Bitcoin: Yield-seeking funds behind ‘crushed’ volatility?
For those who expected Bitcoin’s price to surge exponentially any minute, the month of July has been disappointing. Since 1 July, Bitcoin‘s price hasn’t gained or lost by much on the charts, with the cryptocurrency continuing to trade within a tight price band. This is perhaps the best evidence of the low volatility in the market. However, that’s not all.
According to the data provided by Skew, the BTC Implied Volatility v. Realized volatility chart has sunk as well, sunk to levels unseen since March 2020.
While the Realized Volatility dipped to 3.2% on 10 July, the Implied volatility remained firm at 3.5%. Looking at the chart above, it can be observed that the IV had been moving sideways over a couple of weeks, with traders not expecting an immediate trend reversal in the Bitcoin market.
However, according to one of the Managing Partners at Blockhead Capital, Matt David Kaye, the reason for this suppressed volatility may be the flood of yield-seeking funds with short volatility options in the market. These have been advertised as low-risk, yield generating vehicles to many investors in the market.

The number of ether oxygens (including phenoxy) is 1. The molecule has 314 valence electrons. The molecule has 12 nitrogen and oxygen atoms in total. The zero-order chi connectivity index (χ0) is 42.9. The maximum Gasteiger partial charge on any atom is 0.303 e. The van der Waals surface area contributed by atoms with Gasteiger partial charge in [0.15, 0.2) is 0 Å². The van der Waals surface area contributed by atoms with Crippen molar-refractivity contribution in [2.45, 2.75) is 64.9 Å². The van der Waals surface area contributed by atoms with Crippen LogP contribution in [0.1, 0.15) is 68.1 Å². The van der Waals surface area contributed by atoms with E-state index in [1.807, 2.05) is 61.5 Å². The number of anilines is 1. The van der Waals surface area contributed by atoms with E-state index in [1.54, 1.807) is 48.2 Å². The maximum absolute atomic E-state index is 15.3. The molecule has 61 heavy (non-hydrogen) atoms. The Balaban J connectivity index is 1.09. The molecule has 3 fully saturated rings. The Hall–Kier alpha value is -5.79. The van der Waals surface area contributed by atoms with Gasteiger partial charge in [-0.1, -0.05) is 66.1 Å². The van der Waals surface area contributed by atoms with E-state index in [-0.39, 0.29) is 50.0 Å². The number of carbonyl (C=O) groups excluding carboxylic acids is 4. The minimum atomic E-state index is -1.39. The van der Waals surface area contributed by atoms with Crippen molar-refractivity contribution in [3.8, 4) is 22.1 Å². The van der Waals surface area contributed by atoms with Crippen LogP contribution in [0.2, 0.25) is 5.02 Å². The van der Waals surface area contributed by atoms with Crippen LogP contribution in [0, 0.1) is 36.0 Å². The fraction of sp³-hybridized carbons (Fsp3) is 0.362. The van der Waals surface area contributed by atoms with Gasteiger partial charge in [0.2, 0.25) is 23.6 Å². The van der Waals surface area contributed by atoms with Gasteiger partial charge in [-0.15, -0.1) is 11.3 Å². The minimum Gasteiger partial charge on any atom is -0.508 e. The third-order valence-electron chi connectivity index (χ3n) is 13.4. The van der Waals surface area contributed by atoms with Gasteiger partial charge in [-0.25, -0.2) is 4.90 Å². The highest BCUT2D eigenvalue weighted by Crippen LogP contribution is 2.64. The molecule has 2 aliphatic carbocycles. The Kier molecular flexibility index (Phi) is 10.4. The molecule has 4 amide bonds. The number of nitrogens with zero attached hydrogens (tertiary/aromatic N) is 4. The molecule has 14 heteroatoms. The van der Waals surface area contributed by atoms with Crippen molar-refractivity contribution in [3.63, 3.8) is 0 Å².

As the price of Bitcoin consolidated, market makers were trying to hedge their risk by ever-adjusting their spot exposure. This resulted in the creation of a tighter spread and by extension, predictable price ranges for June as they bought back BTC at low prices and sold BTC when the price rose even a little. Thus, these short-volatility funds were gaining pennies, with Kaye adding that the risk was mispriced in the Bitcoin Options market.
The crypto-market, apart from a short period in March, has painted a mildly volatile picture since the beginning of the year. In fact, data provided by @ThinkingUSD revealed that the annualized historical volatility for BitMEX’s .BXBT index, according to the 30 minute Time Weighted Average Price [TWAP], was down by over 66% YTD in June. This value means that even though the market expected a bull run, the price of Bitcoin was unlikely to fluctuate like it did in Q4 2017 and Q1 2018.
However, this also gives an excellent opportunity to accumulate volatility, as when the market breaks out, it could result in larger profits. The only way now for the price to pick up is to have the spot market volume note a boost too.
At press time, Bitcoin was trading at a price of $9,220, with a 24-hour trading volume of $14.8 billion.